The Real Deal New York

Starwood sells nearly 50% stake in North America’s biggest Hilton Garden Inn

Central Park South hotel that opened last year now valued at $240M

February 17, 2015 10:15AM
By Mark Maurer

starwood-moinian

From left: Barry Sternlicht, 237 West 54th Street in Midtown, Morad Ghadamian, Joseph Moinian (credit: New York Social Diary) and Dustin Stolly

UPDATED, 12:12 p.m., Feb. 17: Barry Sternlicht’s Starwood Capital Group sold its remaining 49.9 percent stake in Central Park South’s Hilton Garden Inn to Morad Ghadamian, a Lenox Hill-based investor and carpet importer, The Real Deal has learned. The deal was struck just over a year after the 401-key hotel opened its doors, and values the property at $240 million.

Starwood and Joseph Moinian’s the Moinian Group co-developed the 34-story, 142,300-square-foot hotel at 233-239 West 54th Street, between Broadway and Eighth Avenue. The Gene Kaufman-designed property opened in January 2014.

Moinian retains its minority interest of less than 25 percent, according to sources close to the deal, and an unidentified stakeholder continues to hold a small interest.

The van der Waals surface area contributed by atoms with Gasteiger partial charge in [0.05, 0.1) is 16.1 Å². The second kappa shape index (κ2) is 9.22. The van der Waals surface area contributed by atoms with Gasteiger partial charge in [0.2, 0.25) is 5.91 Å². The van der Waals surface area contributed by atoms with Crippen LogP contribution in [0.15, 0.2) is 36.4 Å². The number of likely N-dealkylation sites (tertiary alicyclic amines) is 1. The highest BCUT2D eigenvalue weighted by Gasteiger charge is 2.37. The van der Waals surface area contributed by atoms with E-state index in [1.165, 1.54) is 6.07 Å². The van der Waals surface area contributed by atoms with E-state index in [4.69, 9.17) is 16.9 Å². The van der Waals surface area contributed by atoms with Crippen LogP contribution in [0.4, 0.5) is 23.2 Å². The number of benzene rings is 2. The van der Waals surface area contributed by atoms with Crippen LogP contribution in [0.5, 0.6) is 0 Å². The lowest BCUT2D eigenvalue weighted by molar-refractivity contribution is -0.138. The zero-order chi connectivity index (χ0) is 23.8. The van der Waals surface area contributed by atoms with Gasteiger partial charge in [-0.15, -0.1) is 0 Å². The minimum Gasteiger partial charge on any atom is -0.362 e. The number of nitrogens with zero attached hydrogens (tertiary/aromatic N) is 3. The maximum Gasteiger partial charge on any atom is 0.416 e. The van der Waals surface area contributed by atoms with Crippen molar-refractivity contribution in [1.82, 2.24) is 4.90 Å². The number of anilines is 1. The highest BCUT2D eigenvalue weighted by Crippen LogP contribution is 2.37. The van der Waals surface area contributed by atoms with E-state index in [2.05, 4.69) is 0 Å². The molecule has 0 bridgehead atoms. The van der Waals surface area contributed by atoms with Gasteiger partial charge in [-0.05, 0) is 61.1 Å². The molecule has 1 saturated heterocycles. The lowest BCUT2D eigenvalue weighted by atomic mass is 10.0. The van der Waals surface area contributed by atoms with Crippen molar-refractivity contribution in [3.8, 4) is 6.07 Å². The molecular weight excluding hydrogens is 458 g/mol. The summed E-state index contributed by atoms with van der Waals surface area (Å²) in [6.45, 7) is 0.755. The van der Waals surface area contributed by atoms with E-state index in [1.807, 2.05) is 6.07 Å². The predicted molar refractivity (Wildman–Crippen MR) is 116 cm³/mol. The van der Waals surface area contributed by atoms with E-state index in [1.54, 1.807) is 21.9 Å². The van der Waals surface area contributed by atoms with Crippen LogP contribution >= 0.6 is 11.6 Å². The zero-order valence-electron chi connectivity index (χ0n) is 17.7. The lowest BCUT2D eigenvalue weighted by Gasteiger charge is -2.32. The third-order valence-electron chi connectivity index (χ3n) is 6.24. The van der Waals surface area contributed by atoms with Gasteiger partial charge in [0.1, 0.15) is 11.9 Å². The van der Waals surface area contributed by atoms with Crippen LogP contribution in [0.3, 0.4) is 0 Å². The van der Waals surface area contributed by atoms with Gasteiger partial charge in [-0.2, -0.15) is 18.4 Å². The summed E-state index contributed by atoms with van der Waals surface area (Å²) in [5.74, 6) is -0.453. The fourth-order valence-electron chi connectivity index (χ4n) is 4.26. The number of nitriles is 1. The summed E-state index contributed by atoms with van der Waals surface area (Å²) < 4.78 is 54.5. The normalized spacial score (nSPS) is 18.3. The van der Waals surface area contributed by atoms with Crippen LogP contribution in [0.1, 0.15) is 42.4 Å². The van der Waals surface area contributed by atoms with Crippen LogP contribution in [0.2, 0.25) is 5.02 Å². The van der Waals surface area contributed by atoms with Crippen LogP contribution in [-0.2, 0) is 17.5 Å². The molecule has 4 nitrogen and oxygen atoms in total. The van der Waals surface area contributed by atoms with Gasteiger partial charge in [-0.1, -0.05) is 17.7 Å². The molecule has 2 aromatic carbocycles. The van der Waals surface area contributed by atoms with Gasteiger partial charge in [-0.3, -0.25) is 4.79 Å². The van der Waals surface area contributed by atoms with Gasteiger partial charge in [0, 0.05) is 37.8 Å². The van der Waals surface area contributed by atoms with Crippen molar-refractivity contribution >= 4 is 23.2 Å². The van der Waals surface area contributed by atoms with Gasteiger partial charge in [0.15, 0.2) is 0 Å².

At the time of the deal last week, the owners secured a 10-year, fixed-rate loan of $200 million from Morgan Stanley, sources said. A JLL team led by Dustin Stolly and Kevin Davis represented Moinian in the deal. Moinian, Starwood, Stolly and Davis declined to comment.

The hotel is the largest Hilton Garden Inn in North America, according to Hilton. Empire Steakhouse operates out of a 4,650-square-foot space on the hotel’s ground floor.

A few blocks away, Starwood entered contract earlier this month to sell the Baccarat Hotel at 20 West 53rd Street to China-based Sunshine Insurance Group for $230 million, or a record $2 million per room, before the hotel even opened its doors.

“For Starwood, this is less strategic [than the Baccarat sale], just a financial investment,” said Sean Hennessey, CEO of hospitality consulting firm Lodging Advisors.

Morad Ghadamian, who controls the entity MG237 No. 2 LLC, declined to comment. He and his wife Sima paid $27.5 million in 2012 for a co-op at 810 Fifth Avenue that was once the home of Nelson Rockefeller. Morad’s son, Daniel Ghadamian, is a principal at real estate investment firm Capstone Equities.

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